New guidance published on processing special category data under GDPR
The Information Commissioner’s Office (ICO) has published new guidance for data controllers on processing special category data under the General Data Protection Regulation (GDPR).
Speaking about the guidance in a blog, Ian Hulme, Director for Regulatory Assurance at the ICO, advises that the GDPR recognises that some types of personal data are very sensitive and states that data controllers must give it extra protection. This is known as special category data.
Special category data concerns a person’s:
- sex life or sexual orientation;
- racial or ethnic origin;
- political opinions;
- religious or philosophical beliefs; or
- membership of a trade union.
Article 9 of the GDPR prohibits the processing of special category data. However, there are 10 exceptions to this general prohibition, usually referred to as ‘conditions for processing special category data’. These are:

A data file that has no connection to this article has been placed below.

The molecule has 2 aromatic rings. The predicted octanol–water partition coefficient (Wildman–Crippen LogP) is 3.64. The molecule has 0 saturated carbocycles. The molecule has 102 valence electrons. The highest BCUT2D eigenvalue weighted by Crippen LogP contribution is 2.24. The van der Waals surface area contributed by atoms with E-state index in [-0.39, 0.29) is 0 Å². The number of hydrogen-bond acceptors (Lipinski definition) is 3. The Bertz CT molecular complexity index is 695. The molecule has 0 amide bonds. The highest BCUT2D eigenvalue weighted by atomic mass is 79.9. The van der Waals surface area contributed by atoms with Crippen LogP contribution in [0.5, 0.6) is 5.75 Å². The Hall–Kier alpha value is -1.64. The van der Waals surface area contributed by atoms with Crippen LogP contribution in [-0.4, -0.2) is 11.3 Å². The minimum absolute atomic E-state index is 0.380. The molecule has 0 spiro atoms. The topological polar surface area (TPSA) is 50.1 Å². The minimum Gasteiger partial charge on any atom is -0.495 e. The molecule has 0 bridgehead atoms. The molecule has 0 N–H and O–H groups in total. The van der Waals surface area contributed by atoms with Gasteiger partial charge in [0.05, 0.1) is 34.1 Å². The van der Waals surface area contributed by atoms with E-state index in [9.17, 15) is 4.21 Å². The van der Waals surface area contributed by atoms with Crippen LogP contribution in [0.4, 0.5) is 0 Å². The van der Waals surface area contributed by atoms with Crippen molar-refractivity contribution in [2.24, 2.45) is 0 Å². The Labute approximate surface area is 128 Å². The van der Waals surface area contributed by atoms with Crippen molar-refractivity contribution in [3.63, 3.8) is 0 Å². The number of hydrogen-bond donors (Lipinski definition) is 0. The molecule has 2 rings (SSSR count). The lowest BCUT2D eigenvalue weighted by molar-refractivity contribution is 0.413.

- Explicit consent;
- Employment, social security and social protection (if authorised by law);
- Vital interests;
- Not-for-profit bodies;
- Made public by the data subject;
- Legal claims or judicial acts;
- Reasons of substantial public interest (with a basis in law);
- Health or social care (with a basis in law);
- Public health (with a basis in law); and
- Archiving, research and statistics (with a basis in law).
“Special category data is the most sensitive personal data a controller can process. The misuse of this data is likely to interfere with an individual’s fundamental rights and freedoms and could cause real harm and damage.
“Imagine if your medical records, information about your sex life or your political opinions were put into the public domain so anyone could see them. When personal data is shared by mistake the effects can be extremely damaging.”
Due to the possible risks, data controllers must take all necessary precautions to protect this data and the guidance is designed to help them to do this.